by: Nicole Bowers
This mask is designed after the Guardian or Deity masks following the Noh tradition of Theater. The face represents one of the two Japanese Buddhist Guardians of Nio or “Benevolent Kings” named Agyo, who is also known as Misshaku Kongo. It was created some time prior to 1977, when it was donated to the New Jersey State Museum’s Bureau of Archaeology and Ethnography. The mask had been purchased from a San Francisco Pawn Shop by Ms. Adeline Franzel, who donated her eclectic collection of twenty-seven masks, carved wooden heads, and other select items from various countries, upon her retirement in 1977.
The front of this papier-mâché mask presents a human-like visage baring six gritted teeth with drilled pupils and nose holes. This mask displays exaggerated features painted with orange, black, and a simple gold topknot. The reverse has an orange cording attached along either side. The inner back side of the mask is a sort of mesh painted black with two separate inscriptions, one in red and the other in black written in Kanji, which is a single character writing system borrowed from Chinese writing. The smaller inscription written in red has only two symbols readable as the third is too faded to be distinguished. The middle and last symbols read: National (kuni) and Treasure. Individually the three symbols of the black inscription read: Gold, Strong/Brave, and Mask. However, the first two symbols together represent kon-gou, a Buddhist teaching, roughly translating into: “The hardest is a kind of golden wear”. This could refer, in some way, to one of the Sixteen Predictions of Buddha with the story ‘Golden Tray’ and King Pasenadis’ sixth dream.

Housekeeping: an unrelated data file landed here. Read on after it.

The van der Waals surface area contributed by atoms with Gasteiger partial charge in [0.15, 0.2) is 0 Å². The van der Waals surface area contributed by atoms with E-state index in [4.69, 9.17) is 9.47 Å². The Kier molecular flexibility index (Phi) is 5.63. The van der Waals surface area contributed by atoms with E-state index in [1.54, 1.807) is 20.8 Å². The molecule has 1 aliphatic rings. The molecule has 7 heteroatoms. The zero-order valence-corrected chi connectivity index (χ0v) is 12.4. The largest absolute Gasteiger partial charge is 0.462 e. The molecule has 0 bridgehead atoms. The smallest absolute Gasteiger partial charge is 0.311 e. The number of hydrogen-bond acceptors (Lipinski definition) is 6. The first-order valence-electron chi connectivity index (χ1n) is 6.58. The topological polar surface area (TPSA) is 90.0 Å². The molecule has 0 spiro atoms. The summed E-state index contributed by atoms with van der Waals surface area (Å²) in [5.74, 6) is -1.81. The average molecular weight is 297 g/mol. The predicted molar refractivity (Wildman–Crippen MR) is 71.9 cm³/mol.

Masks in Japan have been in use since the pre-modern period of Jomon (10,000 BCE-300 BCE). They represent a certain character in a performance: person, hero, demon, spirit, deity, and so forth. Masks are mostly made from some variety of clay, wood, dried lacquer, cloth or paper materials. There are seven different variations of Japanese Theater masks: Gigaku, Bugaku, Gyodo, Tsuina, Noh, Kyogen, and Kagura. The earliest form of Japanese masks is the Gigaku introduced in the mid-sixth century for
religious drama and tended to be larger than the succeeding masks. The Bugaku masks were used for stage performance with orchestra on either side and were a less realistic form with their moveable eyes and jaw. The Gyodo masks were used in outdoor ceremonies and pageantry of Buddhist temples by epitomizing the twelve Buddhist deities’ and twenty-eight different guardians. The Tsuina masks represented the devils, Oni, or frightening beings of the supernatural. The Noh masks, the style which is similar to NJSM’s mask, are the most popular and recognized category of mask; used a blending of recitation, chants, and ritual dance with the focus on Buddhist themes or concepts. The Kyogen mask is a genre of comedic and sarcastically themed theater on the daily life of the Muromachi Period. The final category of Japanese mask is the Kagura masks, which are more artistically free to interpretation.